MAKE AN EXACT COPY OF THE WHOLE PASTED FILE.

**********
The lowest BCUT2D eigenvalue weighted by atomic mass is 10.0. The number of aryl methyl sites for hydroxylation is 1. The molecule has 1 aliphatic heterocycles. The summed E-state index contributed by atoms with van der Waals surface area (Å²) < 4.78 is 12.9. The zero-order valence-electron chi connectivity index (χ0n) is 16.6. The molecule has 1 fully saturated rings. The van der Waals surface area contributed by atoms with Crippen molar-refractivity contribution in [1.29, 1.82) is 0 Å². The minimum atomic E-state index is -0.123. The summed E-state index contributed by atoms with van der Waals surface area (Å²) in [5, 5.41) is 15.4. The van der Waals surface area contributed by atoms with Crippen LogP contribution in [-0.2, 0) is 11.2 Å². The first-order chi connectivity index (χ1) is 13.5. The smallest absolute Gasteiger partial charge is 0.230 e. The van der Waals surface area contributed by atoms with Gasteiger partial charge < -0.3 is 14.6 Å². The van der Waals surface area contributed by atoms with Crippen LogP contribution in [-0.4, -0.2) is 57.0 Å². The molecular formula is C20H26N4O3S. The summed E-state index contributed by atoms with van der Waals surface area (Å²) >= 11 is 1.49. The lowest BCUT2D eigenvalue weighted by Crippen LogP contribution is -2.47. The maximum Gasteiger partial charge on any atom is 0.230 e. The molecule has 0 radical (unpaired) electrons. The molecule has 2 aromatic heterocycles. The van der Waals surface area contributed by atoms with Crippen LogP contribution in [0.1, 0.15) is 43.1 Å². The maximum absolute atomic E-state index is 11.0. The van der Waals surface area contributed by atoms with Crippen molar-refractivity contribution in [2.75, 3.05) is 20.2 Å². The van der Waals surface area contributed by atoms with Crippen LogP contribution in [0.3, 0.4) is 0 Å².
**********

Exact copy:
The lowest BCUT2D eigenvalue weighted by atomic mass is 10.0. The number of aryl methyl sites for hydroxylation is 1. The molecule has 1 aliphatic heterocycles. The summed E-state index contributed by atoms with van der Waals surface area (Å²) < 4.78 is 12.9. The zero-order valence-electron chi connectivity index (χ0n) is 16.6. The molecule has 1 fully saturated rings. The van der Waals surface area contributed by atoms with Crippen molar-refractivity contribution in [1.29, 1.82) is 0 Å². The minimum atomic E-state index is -0.123. The summed E-state index contributed by atoms with van der Waals surface area (Å²) in [5, 5.41) is 15.4. The van der Waals surface area contributed by atoms with Crippen LogP contribution in [-0.2, 0) is 11.2 Å². The first-order chi connectivity index (χ1) is 13.5. The smallest absolute Gasteiger partial charge is 0.230 e. The van der Waals surface area contributed by atoms with Gasteiger partial charge < -0.3 is 14.6 Å². The van der Waals surface area contributed by atoms with Crippen LogP contribution in [-0.4, -0.2) is 57.0 Å². The molecular formula is C20H26N4O3S. The summed E-state index contributed by atoms with van der Waals surface area (Å²) >= 11 is 1.49. The lowest BCUT2D eigenvalue weighted by Crippen LogP contribution is -2.47. The maximum Gasteiger partial charge on any atom is 0.230 e. The molecule has 0 radical (unpaired) electrons. The molecule has 2 aromatic heterocycles. The van der Waals surface area contributed by atoms with Crippen LogP contribution in [0.1, 0.15) is 43.1 Å². The maximum absolute atomic E-state index is 11.0. The van der Waals surface area contributed by atoms with Crippen molar-refractivity contribution in [2.75, 3.05) is 20.2 Å². The van der Waals surface area contributed by atoms with Crippen LogP contribution in [0.3, 0.4) is 0 Å².